” To sum it up,” he said, ” you must not attribute too much importance to the themes that you interpret. Without doubt, they have their value and help to charm the public; but the principal care of the artist should be to form living muscles. The rest matters little.” Then, suddenly, as he guessed my confusion, he added, You must not think that my last words contradict what I said before.
” If I say that a sculptor can confine himself to representing palpitating flesh, without preoccupying himself with subject, this does not mean that I exclude thought from his work; if I declare that he need not seek symbols, this does not signify that I am a partisan of an art deprived of spiritual significance.
” But, to speak truly, all is idea, all is symbol. So the form and the attitude of a human being reveal the emotions of its soul. The body always expresses the spirit whose envelope it is. And for him who can see, the nude offers the richest meaning. In the majestic rhythm of the outline, a great sculptor, a Phidias, recognizes the serene harmony shed upon all nature by the divine wisdom; a simple torso, calm, balanced, radiant with strength and grace, can make him think of the all-powerful mind which governs the world.
” A lovely landscape does not appeal only by the agreeable sensations that it inspires, but by the ideas that it awakens. The lines and the colors do not move you in themselves, but by the profound meaning that is in them. In the silhouette of trees, in the line of a horizon, the great landscape painters, Ruysdael, Cuyp, Corot, Theodore Rousseau, saw a meaning grave or gay, brave or discouraged, peaceful or troubled according to their characters.
” This is because the artist, full of feeling, can imagine nothing that is not endowed like himself. He suspects in nature a great consciousness like his own. There is not a living organism, not an inert object, not a cloud in the sky, not a green shoot in the meadow, which does not hold for him the secret of the great power hidden in all things.
“Look at the masterpieces of art. All this beauty comes from the thought, the intention which their creators believed they could see in the universe. Why are our Gothic cathedrals so beautiful? It is because in all their presentment of life, in the human images which adorn their portals, and even in the plants which flourish in their capitals, you can discover a trace of the divine love. Those gentle craftsmen of the Middle Ages saw infinite goodness shining everywhere. And, with their charming simplicity, they have thrown reflections of this loving-kindness even on the faces of their demons, to whom they have lent a kindly malice , and an air almost of relationship to the angels.
” Look at any picture by a master a Titian, a Rembrandt, for example. In all Titian’s seigneurs you notice a proud energy which, without doubt, animated himself. His opulent, nude women offer themselves to adoration, sure of their domination. His landscapes, beautified with majestic trees and crimsoned with triumphant sunsets, are not less haughty than his people: over all creation he has set a reign of aristocratic pride; it was the constant thought of his genius.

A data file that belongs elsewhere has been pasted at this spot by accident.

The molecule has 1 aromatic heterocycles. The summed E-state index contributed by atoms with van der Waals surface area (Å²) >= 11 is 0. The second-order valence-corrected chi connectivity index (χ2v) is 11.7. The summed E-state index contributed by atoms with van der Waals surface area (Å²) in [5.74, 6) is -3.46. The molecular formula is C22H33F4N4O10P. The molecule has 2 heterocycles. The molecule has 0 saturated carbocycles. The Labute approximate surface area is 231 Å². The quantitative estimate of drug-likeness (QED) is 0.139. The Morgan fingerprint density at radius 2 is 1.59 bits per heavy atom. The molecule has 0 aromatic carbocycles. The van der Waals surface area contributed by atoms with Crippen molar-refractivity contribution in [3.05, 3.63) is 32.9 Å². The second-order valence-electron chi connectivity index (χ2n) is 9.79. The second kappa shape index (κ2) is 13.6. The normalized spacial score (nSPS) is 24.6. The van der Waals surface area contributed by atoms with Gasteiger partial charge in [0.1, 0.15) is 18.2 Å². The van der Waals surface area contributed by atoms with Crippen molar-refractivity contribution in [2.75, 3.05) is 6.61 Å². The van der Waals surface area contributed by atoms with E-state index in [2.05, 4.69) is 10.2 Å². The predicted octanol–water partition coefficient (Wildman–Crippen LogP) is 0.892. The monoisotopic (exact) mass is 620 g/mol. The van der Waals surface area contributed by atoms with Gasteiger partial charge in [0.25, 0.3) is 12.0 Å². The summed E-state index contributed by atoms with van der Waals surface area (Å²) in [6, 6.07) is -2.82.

” Another kind of pride illumines the wrinkled, smoke-dried face of the artisans whom Rembrandt painted ; he ennobled the smoky lofts and little windows glazed with bottle ends ; he illumined with sudden beauty these flat, rustic landscapes, dignified the roofs of thatch which his etching-point caressed with such pleasure on the copperplate. It was the beautiful courage of the humble, the holiness of things common but piously beloved, the grandeur of the humility which accepts and fulfils its destiny worthily, which attracted him.
” And the mind of the great artist is so active, so profound, that it shows itself in any subject. It does not even need a whole figure to express it. Take any fragment of a masterpiece, you will recognize the character of the creator in it. Compare, if you will, the hands painted in two portraits by Titian and Rembrandt. The hands by Titian will be masterful; those by Rembrandt will be modest and courageous. In these limited bits of painting all the ideals of these masters are contained.”
As I listened to this profession of faith in the spirituality of art an objection rose to my lips.
” Master,” I said, ” no one doubts that pictures and sculptures can suggest the most profound ideas; but many sceptics pretend that the painters and sculptors never had these ideas, and that it is we ourselves who put them into their works. They believe that artists work by pure instinct, like the sibyl who from her tripod rendered the oracles of God, without herself knowing what she prophesied. Your words clearly prove that your hand, at least, is ever guided by the mind, but is it so with all the masters? Have they always put thought into their work? Have they always had this clear idea of what their admirers found in them? ”
” Let us understand each other,” Rodin said, laughing. ” There are certain admirers of such complicated brain that they attribute most unexpected intentions to the artist. We are not talking of these. But you may rest assured that the masters are always conscious of what they do.” And tossing his head, ” If the sceptics of whom you speak only knew what energy it takes for the artist to translate, even feebly, what he thinks and feels with the greatest strength, they would not doubt that all that appears shining forth from a picture or sculpture was intended.” A few moments later he continued: ” In short, the purest masterpieces are those in which one finds no inexpressive waste of forms, lines, and colors, but where all, absolutely all, expresses thought and soul.
” Yet it may happen that when the masters animate the Nature of their ideals, they delude them-selves. It may be that it is governed by an indifferent force or by a will whose design our intelligence is incapable of penetrating. At least, the artist, in representing the universe as he imagines it, formulates his own dreams. In nature he celebrates his own soul. And so he enriches the soul of humanity. For in coloring the material world with his spirit he reveals to his delighted fellow-beings a thousand unsuspected shades of feeling.
He discovers to them riches in themselves until then unknown. He gives them new reasons for loving life, new inner lights to guide them.
” He is, as Dante said of Virgil, ` their guide, their master, and their friend: “